Heck I still think all the Cabs must have the same polarity terminal connected to the common rail.....

 

As Kevin pointed out, the reverse switch on the power pack changes the polarty of the output terminals, so there is no plus or minus terminal.....

Your last statement about common rail and polarity does make it clear you are not an electrical genius and that you don't understand transformer theory or DC theory.

Hooked up as intended, and used as intended, the Atlas system works fine.

BUT you cannot use dual packs with a single internal transformer as I stated above, and you need to follow various established conventions regarding reverse sections and common rail.

Use whatever terms you want Mike, but if you want people to understand you, there may be an advantage in using already established terms and definitions......

I power my signal system, cab selector system and switch machines with a multi phase dual voltage power supply that supplies both 24vdc and 12vdc. The first thing you do to build such a system is connect the positive terminal of one DC power supply to the negitive terminal of another DC power supply...... simply magic.

Keep this in mind, electricity is magic, you have never seen it, you have only seen what it can do.......

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Posted by Lastspikemike on Sunday, June 13, 2021 12:17 PM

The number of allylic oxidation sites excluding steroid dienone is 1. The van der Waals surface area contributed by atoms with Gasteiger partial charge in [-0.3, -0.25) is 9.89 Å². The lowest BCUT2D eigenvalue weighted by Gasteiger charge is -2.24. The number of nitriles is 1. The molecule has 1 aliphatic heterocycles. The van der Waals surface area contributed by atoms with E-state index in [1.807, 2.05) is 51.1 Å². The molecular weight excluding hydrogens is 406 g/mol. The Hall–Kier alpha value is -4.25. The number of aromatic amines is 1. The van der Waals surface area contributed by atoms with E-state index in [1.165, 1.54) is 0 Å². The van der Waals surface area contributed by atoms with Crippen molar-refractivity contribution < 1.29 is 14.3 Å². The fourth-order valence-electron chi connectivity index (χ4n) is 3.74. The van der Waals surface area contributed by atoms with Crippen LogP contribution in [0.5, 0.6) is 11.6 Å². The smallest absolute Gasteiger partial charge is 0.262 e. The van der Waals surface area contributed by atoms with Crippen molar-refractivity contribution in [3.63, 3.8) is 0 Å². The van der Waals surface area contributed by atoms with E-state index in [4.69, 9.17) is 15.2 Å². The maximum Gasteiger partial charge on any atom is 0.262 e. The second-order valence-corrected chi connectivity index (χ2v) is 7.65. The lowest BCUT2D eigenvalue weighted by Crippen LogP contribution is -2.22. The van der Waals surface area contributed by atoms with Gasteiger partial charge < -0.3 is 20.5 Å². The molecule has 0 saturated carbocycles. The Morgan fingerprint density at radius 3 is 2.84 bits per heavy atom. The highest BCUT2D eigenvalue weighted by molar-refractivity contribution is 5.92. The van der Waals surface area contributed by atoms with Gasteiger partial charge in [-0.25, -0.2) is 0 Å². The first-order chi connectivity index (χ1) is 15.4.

Well. I'll be darned. Right and wrong at the same time.

Now I understand why my particular arrangement "worked funny". The MRC 760 we connected as a third Cab to run the yard (waste of a powerful throttle that was) never could play nice with the 780. Interesting sparking effects over our Peco diamond crossing and the voltage problem Mel kindly warned me about at one Electrofrog turnout, which we solved by gapping properly and making sure the blocks were always switched properly for through trains.   

When we moved the layout I connected the MRC 760 to Cab A and the second throttle of the MRC 780 to Cab B on the 220 gang. Now the 780 is performing a more usual function of running the mainline from one throttle and the yard from the other. The yard Cab doesn't need to go through the 220. The MRC 760 connects to the whole layout through a 215 selector switch which treats the entire yard as a block from the 760 operator's perspective all the Cab A yard block switches are connected through the one block switch in series with the 220. Cab B connects to all the yard blocks through that same single selector switch. 

Originally, I couldn't quite figure out the wiring I now use. I still can't figure out how to connect three Cabs to the entire layout using the 220 to control reversing sections. We used to have three reversing sections but we now realize you only need two maximum for any layout, to be able to run  any train in either direction anywhere. 

Alyth Yard

Canada